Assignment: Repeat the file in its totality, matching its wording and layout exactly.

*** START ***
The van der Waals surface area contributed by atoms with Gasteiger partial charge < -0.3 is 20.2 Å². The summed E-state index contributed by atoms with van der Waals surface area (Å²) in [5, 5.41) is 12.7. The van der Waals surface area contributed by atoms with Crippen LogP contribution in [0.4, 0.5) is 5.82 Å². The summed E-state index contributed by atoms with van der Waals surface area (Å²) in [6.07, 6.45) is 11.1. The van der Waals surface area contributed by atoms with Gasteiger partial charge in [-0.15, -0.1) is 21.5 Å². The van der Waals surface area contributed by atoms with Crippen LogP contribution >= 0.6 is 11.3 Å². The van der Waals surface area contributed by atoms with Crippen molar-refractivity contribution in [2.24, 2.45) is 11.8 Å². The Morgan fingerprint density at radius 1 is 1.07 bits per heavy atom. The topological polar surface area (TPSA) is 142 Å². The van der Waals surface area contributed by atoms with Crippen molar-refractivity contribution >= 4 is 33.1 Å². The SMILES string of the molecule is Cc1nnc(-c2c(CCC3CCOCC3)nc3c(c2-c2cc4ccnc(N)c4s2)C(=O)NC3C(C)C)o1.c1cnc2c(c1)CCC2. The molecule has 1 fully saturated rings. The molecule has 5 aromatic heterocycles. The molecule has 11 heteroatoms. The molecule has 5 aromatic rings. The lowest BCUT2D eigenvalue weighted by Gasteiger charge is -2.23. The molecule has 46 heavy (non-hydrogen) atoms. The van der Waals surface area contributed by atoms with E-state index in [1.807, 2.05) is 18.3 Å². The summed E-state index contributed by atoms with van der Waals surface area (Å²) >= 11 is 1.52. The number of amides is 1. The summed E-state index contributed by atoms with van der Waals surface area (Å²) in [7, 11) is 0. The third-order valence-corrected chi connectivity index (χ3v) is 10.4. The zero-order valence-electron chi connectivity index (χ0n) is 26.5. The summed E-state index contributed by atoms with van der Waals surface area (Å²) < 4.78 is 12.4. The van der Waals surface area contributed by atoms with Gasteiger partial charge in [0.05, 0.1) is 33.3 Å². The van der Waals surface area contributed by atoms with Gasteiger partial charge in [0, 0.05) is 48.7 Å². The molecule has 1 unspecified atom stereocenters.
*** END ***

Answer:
The van der Waals surface area contributed by atoms with Gasteiger partial charge < -0.3 is 20.2 Å². The summed E-state index contributed by atoms with van der Waals surface area (Å²) in [5, 5.41) is 12.7. The van der Waals surface area contributed by atoms with Crippen LogP contribution in [0.4, 0.5) is 5.82 Å². The summed E-state index contributed by atoms with van der Waals surface area (Å²) in [6.07, 6.45) is 11.1. The van der Waals surface area contributed by atoms with Gasteiger partial charge in [-0.15, -0.1) is 21.5 Å². The van der Waals surface area contributed by atoms with Crippen LogP contribution >= 0.6 is 11.3 Å². The van der Waals surface area contributed by atoms with Crippen molar-refractivity contribution in [2.24, 2.45) is 11.8 Å². The Morgan fingerprint density at radius 1 is 1.07 bits per heavy atom. The topological polar surface area (TPSA) is 142 Å². The van der Waals surface area contributed by atoms with Crippen molar-refractivity contribution >= 4 is 33.1 Å². The SMILES string of the molecule is Cc1nnc(-c2c(CCC3CCOCC3)nc3c(c2-c2cc4ccnc(N)c4s2)C(=O)NC3C(C)C)o1.c1cnc2c(c1)CCC2. The molecule has 1 fully saturated rings. The molecule has 5 aromatic heterocycles. The molecule has 11 heteroatoms. The molecule has 5 aromatic rings. The lowest BCUT2D eigenvalue weighted by Gasteiger charge is -2.23. The molecule has 46 heavy (non-hydrogen) atoms. The van der Waals surface area contributed by atoms with E-state index in [1.807, 2.05) is 18.3 Å². The summed E-state index contributed by atoms with van der Waals surface area (Å²) >= 11 is 1.52. The number of amides is 1. The summed E-state index contributed by atoms with van der Waals surface area (Å²) in [7, 11) is 0. The third-order valence-corrected chi connectivity index (χ3v) is 10.4. The zero-order valence-electron chi connectivity index (χ0n) is 26.5. The summed E-state index contributed by atoms with van der Waals surface area (Å²) < 4.78 is 12.4. The van der Waals surface area contributed by atoms with Gasteiger partial charge in [0.05, 0.1) is 33.3 Å². The van der Waals surface area contributed by atoms with Gasteiger partial charge in [0, 0.05) is 48.7 Å². The molecule has 1 unspecified atom stereocenters.